Understanding the General Audience: Communicating Science to the Public

forest 1.jpgIf you were asked what audience-centered writing is, would you be able to say? Last week 32 upper-level meteorology students responded to a survey in which they were asked if they could define this term, and the majority (76 percent) responded “maybe.” Also, when asked to “list strategies you use to adapt your writing to achieve audience-centered writing,” most of the students–73 percent–were able to list only one strategy.

The most frequent strategies mentioned were “adjust the vocabulary or terminology” (24 percent) and, “know who your audience is” (21 percent). Audience-centered writing is key to engaging your reader and encouraging comprehension of your information, particularly if you are communicating with the non-specialists or a general audience, but it isn’t easy to do. Here are ways to achieve this goal.

First, the definition of audience-centered writing is when you write with your reader’s needs, expectations, knowledge, and preferences in mind.  Five key questions to orient you toward a successful audience-centered style are as follows:

  • What expectations does my audience have about my subject? About me as a writer?
  • What is my audience likely to know about the topic?
  • What firsthand experiences is my audience likely to have with the topic? What points will I need to develop?
  • What terms are likely to be unfamiliar to my audience?
  • How will my audience use my writing on this topic? What do they hope to gain from reading my piece?

All writing has an intended audience; someone is always on the receiving end. As a scientist, you will be asked to communicate with those who don’t have your level of expertise, so you’ll need to pay particular attention to audience-centered writing when you are adapting your writing to this more general audience.
To adapt your writing to a general audience consider these eight characteristics.

  • Content–What’s the scope? What needs to be included? What doesn’t? This is about the breadth of the writing.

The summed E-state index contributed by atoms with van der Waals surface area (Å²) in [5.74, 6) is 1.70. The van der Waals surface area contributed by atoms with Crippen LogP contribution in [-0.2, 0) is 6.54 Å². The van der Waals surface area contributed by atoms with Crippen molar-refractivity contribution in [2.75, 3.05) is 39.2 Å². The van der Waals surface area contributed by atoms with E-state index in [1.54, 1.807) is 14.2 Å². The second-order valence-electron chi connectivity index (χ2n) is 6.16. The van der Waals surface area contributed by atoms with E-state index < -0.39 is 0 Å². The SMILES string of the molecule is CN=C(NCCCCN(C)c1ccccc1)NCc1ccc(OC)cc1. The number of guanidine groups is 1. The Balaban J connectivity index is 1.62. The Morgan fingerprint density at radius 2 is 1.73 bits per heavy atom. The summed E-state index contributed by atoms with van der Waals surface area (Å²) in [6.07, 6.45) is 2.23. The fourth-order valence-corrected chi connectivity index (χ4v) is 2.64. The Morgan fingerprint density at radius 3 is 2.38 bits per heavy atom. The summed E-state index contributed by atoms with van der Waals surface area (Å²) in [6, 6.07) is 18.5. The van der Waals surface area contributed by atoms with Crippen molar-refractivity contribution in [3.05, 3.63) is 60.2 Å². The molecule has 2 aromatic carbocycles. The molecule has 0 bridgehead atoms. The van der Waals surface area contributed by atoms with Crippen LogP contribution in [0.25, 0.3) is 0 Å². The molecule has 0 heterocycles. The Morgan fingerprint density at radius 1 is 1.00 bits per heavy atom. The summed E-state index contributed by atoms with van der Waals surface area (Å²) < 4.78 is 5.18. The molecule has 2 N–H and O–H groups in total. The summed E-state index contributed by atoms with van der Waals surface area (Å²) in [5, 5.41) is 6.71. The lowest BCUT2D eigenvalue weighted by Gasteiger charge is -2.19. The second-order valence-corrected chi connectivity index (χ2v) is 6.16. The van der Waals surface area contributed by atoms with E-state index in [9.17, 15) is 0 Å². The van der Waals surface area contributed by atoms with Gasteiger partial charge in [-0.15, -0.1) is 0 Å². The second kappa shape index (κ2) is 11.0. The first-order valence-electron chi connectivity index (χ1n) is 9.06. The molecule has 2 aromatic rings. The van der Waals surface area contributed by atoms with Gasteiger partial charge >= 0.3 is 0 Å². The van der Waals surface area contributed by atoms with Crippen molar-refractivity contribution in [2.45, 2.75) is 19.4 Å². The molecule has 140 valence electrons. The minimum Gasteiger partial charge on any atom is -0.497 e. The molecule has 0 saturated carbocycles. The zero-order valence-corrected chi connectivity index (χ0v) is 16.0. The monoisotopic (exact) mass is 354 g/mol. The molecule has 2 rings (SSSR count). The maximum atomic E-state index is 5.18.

• Level of detail–How much information is needed for development? What specific details will this audience need? This goes toward the depth of the writing.
  • Vocabulary–What words does the reader understand? What ones need to be defined? What jargon is understood by the reader? What isn’t?
  • Organization–How will the reader want the material to be presented? How should the pieces be put together for maximum clarity and comprehension? From general to specific? Chronologically? Spatially? From less controversial to more controversial? From simpler to more complex?
  • Tone–What is the sound of the language? Formal? Informal? Irreverent? Serious? Playful?
  • Visuals–What graphs, tables, diagrams, illustrations or other visual aids are needed to convey the salient points to this reader?
  • Format/Structure–What is the physical appearance of the material? Titles? Headings? Subheadings? Conventional? Unconventional?
  • Readability–How accessible is the content and language overall?

To communicate well is to engage in self-interest. The ability to write and speak effectively will determine in no uncertain terms, the perceived importance and validity of your work. To a large degree, your reputation will rest on your ability to communicate. The reason to improve your skill in this area is not just to please your teachers; it is to gain advantage in the professional world.
If a tree falls in the woods, and no one hears it, did it make a sound? Isn’t this similar to a scientists writing without readers?

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